MOCATalks with Sean Fraga - Forgotten History of the Transcontinental Railroads

Thu, Oct 24, 2019 @ 6:30pm - 7:30pm

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Tickets are $15 and include wine and Museum admission. Members receive complimentary tickets. Not a Member? Join today!

 

Join us to meet and talk with Sean Fraga about the forgotten reason for the construction of America’s numerous transcontinental railroads: trade with Asia. Sean uses maps, postcards, government records, magazine articles, and corporate files to reveal this overlooked history. He argues that nineteenth-century Americans believed the transcontinental railroads’ great potential lay in opening the United States to the Pacific World. Railroad promoters promised that Asian imports would enrich the United States and framed their rail lines as modern versions of the fabled Northwest Passage. But as the transcontinental railroads opened to traffic, they instead found it more profitable to export American commodities to industrializing Asian nations and to support American imperialism in the Pacific World. This new account of why the transcontinental railroads were built shows how they are part of a larger story of European and American economic engagement with Asia, spanning from Christopher Columbus to today’s bustling container ports.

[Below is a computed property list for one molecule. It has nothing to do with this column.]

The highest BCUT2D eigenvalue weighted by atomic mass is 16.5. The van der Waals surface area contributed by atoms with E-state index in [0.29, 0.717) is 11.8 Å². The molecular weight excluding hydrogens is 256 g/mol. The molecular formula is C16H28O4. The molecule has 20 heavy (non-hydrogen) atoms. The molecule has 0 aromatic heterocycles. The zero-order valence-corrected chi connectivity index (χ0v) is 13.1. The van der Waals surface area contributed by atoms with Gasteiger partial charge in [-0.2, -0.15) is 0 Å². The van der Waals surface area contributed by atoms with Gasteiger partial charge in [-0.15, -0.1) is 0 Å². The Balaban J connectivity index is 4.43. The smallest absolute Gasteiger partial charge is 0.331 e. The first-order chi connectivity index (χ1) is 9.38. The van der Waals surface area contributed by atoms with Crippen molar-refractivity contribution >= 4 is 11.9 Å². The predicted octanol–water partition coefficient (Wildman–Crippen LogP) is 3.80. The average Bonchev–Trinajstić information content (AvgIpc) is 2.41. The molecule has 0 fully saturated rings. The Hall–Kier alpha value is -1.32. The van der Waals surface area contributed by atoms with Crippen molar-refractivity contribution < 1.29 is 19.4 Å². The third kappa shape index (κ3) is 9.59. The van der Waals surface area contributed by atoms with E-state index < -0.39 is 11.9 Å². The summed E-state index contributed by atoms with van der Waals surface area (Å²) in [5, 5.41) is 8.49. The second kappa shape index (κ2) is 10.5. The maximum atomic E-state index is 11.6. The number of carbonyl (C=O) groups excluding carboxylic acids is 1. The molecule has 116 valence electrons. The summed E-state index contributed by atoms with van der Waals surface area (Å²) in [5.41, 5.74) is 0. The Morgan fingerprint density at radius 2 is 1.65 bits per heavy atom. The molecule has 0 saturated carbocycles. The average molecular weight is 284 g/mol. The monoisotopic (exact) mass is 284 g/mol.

Sean Fraga is a postgraduate research associate in the Department of History and the Center for Digital Humanities at Princeton University. A historian of American expansion into the North American West and the Pacific World, Sean researches the intersections of technology, mobility, and social change. His future book, Ocean Fever, argues that American interest in trade with Asia propelled westward expansion and shaped the Pacific Northwest as a maritime commercial region. He's also the principal investigator for "They Came on Waves of Ink," a digital humanities research project using primary sources to visualize the role of maritime trade in American settlement of the Pacific Northwest. Sean received his B.A. in American Studies from Yale University and his Master's and Ph.D, both in History, from Princeton.